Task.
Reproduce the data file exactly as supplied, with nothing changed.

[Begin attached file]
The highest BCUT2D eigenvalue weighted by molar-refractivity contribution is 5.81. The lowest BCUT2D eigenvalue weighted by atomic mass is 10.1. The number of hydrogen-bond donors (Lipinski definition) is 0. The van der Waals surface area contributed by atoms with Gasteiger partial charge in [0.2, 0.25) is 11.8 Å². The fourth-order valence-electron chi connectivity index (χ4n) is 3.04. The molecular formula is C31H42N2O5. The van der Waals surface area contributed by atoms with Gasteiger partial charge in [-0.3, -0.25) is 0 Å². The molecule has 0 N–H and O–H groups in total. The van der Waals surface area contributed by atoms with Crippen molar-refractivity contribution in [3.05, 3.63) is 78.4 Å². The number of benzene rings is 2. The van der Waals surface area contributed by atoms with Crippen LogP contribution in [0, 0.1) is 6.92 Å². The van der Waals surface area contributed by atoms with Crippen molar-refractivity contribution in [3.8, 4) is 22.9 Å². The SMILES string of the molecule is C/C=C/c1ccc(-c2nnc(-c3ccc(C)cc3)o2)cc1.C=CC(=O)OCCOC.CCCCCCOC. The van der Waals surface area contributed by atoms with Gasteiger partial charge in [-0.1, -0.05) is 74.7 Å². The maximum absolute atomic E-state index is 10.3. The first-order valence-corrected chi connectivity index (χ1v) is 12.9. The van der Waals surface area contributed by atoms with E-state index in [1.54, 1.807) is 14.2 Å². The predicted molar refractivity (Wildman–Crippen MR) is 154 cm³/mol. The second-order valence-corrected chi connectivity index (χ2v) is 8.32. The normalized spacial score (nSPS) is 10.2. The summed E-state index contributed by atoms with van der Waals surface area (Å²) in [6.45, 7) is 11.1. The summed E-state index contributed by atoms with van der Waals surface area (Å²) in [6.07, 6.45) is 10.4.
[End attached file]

The highest BCUT2D eigenvalue weighted by molar-refractivity contribution is 5.81. The lowest BCUT2D eigenvalue weighted by atomic mass is 10.1. The number of hydrogen-bond donors (Lipinski definition) is 0. The van der Waals surface area contributed by atoms with Gasteiger partial charge in [0.2, 0.25) is 11.8 Å². The fourth-order valence-electron chi connectivity index (χ4n) is 3.04. The molecular formula is C31H42N2O5. The van der Waals surface area contributed by atoms with Gasteiger partial charge in [-0.3, -0.25) is 0 Å². The molecule has 0 N–H and O–H groups in total. The van der Waals surface area contributed by atoms with Crippen molar-refractivity contribution in [3.05, 3.63) is 78.4 Å². The number of benzene rings is 2. The van der Waals surface area contributed by atoms with Crippen LogP contribution in [0, 0.1) is 6.92 Å². The van der Waals surface area contributed by atoms with Crippen molar-refractivity contribution in [3.8, 4) is 22.9 Å². The SMILES string of the molecule is C/C=C/c1ccc(-c2nnc(-c3ccc(C)cc3)o2)cc1.C=CC(=O)OCCOC.CCCCCCOC. The van der Waals surface area contributed by atoms with Gasteiger partial charge in [-0.1, -0.05) is 74.7 Å². The maximum absolute atomic E-state index is 10.3. The first-order valence-corrected chi connectivity index (χ1v) is 12.9. The van der Waals surface area contributed by atoms with E-state index in [1.54, 1.807) is 14.2 Å². The predicted molar refractivity (Wildman–Crippen MR) is 154 cm³/mol. The second-order valence-corrected chi connectivity index (χ2v) is 8.32. The normalized spacial score (nSPS) is 10.2. The summed E-state index contributed by atoms with van der Waals surface area (Å²) in [6.45, 7) is 11.1. The summed E-state index contributed by atoms with van der Waals surface area (Å²) in [6.07, 6.45) is 10.4.